Verizon Public Policy on Netflix

Christopher Morrow morrowc.lists at
Fri Jul 11 21:01:57 UTC 2014

On Fri, Jul 11, 2014 at 3:07 PM, Blake Hudson <blake at> wrote:
> joel jaeggli wrote the following on 7/11/2014 1:39 PM:
>> CDN's choose which exit the use all the time, it's kinda the raison de
>> etré.

they do this with DNS changes for client requests... pushing a
customer to an endpoint reachable across one path vs another. (added
for clarification only)

>> If a pop has 174 3356 2914 7992 transit(s) chances are they can use any
>> one of them or all of them to get to foo other large transit as.
> Yes, but no matter which network Netflix uses as an exit from their network,
> Verizon still has the final say on how it enters Verizon's network. If

not really? verizon's held (for relationships they call 'settlement
free interconnects') to a standard that includes essentially equal
announcements across all common interconnects. Ideally this means vzb
announces all 10,123 routes across all of the interconnects between
701 and network B...

> Netflix has several transit providers to choose from, at best they can try
> each one and see what delivers the best experience to their mutual

yup, netflix has some idea that "At time T path X-Y-Z-701 is better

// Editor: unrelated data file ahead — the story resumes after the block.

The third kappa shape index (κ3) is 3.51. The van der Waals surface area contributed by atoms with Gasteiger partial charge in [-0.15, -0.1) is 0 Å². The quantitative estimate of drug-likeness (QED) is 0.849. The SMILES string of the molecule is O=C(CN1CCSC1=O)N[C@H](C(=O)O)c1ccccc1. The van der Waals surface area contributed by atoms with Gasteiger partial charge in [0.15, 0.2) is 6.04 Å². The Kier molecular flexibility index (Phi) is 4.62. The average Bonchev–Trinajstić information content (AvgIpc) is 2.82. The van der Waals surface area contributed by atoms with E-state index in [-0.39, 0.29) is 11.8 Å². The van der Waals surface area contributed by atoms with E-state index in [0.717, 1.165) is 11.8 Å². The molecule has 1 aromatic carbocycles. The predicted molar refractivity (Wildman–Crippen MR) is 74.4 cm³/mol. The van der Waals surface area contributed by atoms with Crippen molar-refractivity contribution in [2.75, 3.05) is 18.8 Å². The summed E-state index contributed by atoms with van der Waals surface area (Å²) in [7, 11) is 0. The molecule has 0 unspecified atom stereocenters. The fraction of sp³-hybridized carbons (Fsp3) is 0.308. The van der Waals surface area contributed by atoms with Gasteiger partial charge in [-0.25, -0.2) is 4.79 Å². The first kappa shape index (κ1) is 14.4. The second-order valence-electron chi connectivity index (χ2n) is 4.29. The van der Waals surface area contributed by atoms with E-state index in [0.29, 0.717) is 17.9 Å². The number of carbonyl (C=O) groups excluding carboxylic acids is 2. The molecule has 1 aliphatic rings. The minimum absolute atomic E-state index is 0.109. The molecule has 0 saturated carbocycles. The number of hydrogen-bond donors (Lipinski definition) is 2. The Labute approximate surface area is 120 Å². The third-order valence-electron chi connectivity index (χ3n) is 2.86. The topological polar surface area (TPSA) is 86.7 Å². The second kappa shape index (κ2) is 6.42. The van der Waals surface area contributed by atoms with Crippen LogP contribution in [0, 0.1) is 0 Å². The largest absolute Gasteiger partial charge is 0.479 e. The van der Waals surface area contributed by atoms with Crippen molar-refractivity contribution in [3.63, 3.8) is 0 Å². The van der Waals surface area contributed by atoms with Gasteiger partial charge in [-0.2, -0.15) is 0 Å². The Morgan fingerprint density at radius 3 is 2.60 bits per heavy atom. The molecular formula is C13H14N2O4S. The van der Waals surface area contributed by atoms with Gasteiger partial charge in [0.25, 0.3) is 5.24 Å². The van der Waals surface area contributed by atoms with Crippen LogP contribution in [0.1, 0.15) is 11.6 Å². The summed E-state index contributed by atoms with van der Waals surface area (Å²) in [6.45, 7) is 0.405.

than A-B-C-701" so they force some set of customers across this path
as best they can by telling these customers taht == is the right name/address
mapping for the content requested.

If something happens during the dns TTL / decision process to change
DNS with traffic across the X-Y-Z-701 path though... it's not clear to
me that netflix can affect those active streams. If the pathway goes
away sure things shift around, if the path just gets congested...

On top of this, there are lots of folk over the peering-wars-years
that have shown they can influence peering discussions one way or the
other by pushing traffic across distinct points in the as graph, then
making press-hay about the mistreatment they are receiving.

(NOTE NOTE NOTE: I have no idea if that's going on, I'm just making
the point that this very clearly has happened in the past with other

> customers. Of course, Verizon might change their routing policy tomorrow (or
> on-demand) and throw that all out of whack. My point is that Verizon
> advertises several ways to reach Verizon's network. If one path is
> 'inneficient' as Verizon states, Verizon is at fault for announcing that
> inefficient path. Netflix does not dictate Verizon's border routing policy,
> contrary to Verizon's claims.

it's not the inefficiency of the path, it's the (probably, maybe)
difference in capacity available vs other/alternate paths.


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